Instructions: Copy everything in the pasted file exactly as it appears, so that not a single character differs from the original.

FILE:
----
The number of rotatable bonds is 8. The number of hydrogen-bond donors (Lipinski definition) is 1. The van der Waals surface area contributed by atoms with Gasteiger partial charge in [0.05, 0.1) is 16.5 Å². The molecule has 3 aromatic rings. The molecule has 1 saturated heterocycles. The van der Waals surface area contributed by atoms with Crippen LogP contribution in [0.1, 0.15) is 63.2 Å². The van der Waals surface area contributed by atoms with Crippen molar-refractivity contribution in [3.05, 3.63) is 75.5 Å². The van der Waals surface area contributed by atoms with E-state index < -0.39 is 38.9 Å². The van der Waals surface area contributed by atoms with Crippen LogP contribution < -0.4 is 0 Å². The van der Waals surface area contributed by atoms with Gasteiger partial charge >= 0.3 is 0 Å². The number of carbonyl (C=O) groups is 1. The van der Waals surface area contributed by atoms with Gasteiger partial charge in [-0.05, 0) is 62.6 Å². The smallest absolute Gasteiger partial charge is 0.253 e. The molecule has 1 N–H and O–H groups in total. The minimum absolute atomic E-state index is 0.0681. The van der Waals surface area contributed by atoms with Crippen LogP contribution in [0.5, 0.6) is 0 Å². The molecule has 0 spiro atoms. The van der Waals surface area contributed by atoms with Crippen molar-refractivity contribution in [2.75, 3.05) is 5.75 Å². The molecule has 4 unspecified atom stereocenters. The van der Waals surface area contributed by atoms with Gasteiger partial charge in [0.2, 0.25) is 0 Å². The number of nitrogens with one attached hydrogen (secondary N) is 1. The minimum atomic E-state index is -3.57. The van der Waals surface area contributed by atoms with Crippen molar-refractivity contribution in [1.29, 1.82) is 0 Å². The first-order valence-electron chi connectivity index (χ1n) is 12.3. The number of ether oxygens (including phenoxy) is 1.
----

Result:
The number of rotatable bonds is 8. The number of hydrogen-bond donors (Lipinski definition) is 1. The van der Waals surface area contributed by atoms with Gasteiger partial charge in [0.05, 0.1) is 16.5 Å². The molecule has 3 aromatic rings. The molecule has 1 saturated heterocycles. The van der Waals surface area contributed by atoms with Crippen LogP contribution in [0.1, 0.15) is 63.2 Å². The van der Waals surface area contributed by atoms with Crippen molar-refractivity contribution in [3.05, 3.63) is 75.5 Å². The van der Waals surface area contributed by atoms with E-state index < -0.39 is 38.9 Å². The van der Waals surface area contributed by atoms with Crippen LogP contribution < -0.4 is 0 Å². The van der Waals surface area contributed by atoms with Gasteiger partial charge >= 0.3 is 0 Å². The number of carbonyl (C=O) groups is 1. The van der Waals surface area contributed by atoms with Gasteiger partial charge in [-0.05, 0) is 62.6 Å². The smallest absolute Gasteiger partial charge is 0.253 e. The molecule has 1 N–H and O–H groups in total. The minimum absolute atomic E-state index is 0.0681. The van der Waals surface area contributed by atoms with Crippen LogP contribution in [0.5, 0.6) is 0 Å². The molecule has 0 spiro atoms. The van der Waals surface area contributed by atoms with Crippen molar-refractivity contribution in [2.75, 3.05) is 5.75 Å². The molecule has 4 unspecified atom stereocenters. The van der Waals surface area contributed by atoms with Gasteiger partial charge in [0.2, 0.25) is 0 Å². The number of nitrogens with one attached hydrogen (secondary N) is 1. The minimum atomic E-state index is -3.57. The van der Waals surface area contributed by atoms with Crippen molar-refractivity contribution in [1.29, 1.82) is 0 Å². The first-order valence-electron chi connectivity index (χ1n) is 12.3. The number of ether oxygens (including phenoxy) is 1.